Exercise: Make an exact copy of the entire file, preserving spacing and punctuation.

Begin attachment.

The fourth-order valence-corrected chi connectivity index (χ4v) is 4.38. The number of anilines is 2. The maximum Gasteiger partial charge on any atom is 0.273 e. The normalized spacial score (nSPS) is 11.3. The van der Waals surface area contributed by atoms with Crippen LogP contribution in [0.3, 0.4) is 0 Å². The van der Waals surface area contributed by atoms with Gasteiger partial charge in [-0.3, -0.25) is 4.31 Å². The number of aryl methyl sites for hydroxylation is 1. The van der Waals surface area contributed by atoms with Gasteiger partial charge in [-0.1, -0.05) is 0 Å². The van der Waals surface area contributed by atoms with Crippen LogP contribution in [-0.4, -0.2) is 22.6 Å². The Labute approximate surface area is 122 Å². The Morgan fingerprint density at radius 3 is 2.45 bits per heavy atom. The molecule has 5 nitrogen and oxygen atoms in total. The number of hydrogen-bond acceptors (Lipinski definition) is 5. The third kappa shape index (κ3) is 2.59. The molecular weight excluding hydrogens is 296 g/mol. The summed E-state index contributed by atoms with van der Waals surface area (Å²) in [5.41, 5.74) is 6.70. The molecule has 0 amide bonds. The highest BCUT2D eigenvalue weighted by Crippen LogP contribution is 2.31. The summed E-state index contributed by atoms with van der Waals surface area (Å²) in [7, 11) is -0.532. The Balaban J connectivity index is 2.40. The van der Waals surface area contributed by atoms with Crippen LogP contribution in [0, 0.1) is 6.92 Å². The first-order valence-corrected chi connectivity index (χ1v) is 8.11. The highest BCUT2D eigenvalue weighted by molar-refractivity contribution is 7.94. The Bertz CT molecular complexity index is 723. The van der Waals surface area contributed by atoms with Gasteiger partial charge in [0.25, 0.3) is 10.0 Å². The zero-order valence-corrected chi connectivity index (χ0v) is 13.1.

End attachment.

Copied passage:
The fourth-order valence-corrected chi connectivity index (χ4v) is 4.38. The number of anilines is 2. The maximum Gasteiger partial charge on any atom is 0.273 e. The normalized spacial score (nSPS) is 11.3. The van der Waals surface area contributed by atoms with Crippen LogP contribution in [0.3, 0.4) is 0 Å². The van der Waals surface area contributed by atoms with Gasteiger partial charge in [-0.3, -0.25) is 4.31 Å². The number of aryl methyl sites for hydroxylation is 1. The van der Waals surface area contributed by atoms with Gasteiger partial charge in [-0.1, -0.05) is 0 Å². The van der Waals surface area contributed by atoms with Crippen LogP contribution in [-0.4, -0.2) is 22.6 Å². The Labute approximate surface area is 122 Å². The Morgan fingerprint density at radius 3 is 2.45 bits per heavy atom. The molecule has 5 nitrogen and oxygen atoms in total. The number of hydrogen-bond acceptors (Lipinski definition) is 5. The third kappa shape index (κ3) is 2.59. The molecular weight excluding hydrogens is 296 g/mol. The summed E-state index contributed by atoms with van der Waals surface area (Å²) in [5.41, 5.74) is 6.70. The molecule has 0 amide bonds. The highest BCUT2D eigenvalue weighted by Crippen LogP contribution is 2.31. The summed E-state index contributed by atoms with van der Waals surface area (Å²) in [7, 11) is -0.532. The Balaban J connectivity index is 2.40. The van der Waals surface area contributed by atoms with Crippen LogP contribution in [0, 0.1) is 6.92 Å². The first-order valence-corrected chi connectivity index (χ1v) is 8.11. The highest BCUT2D eigenvalue weighted by molar-refractivity contribution is 7.94. The Bertz CT molecular complexity index is 723. The van der Waals surface area contributed by atoms with Gasteiger partial charge in [0.25, 0.3) is 10.0 Å². The zero-order valence-corrected chi connectivity index (χ0v) is 13.1.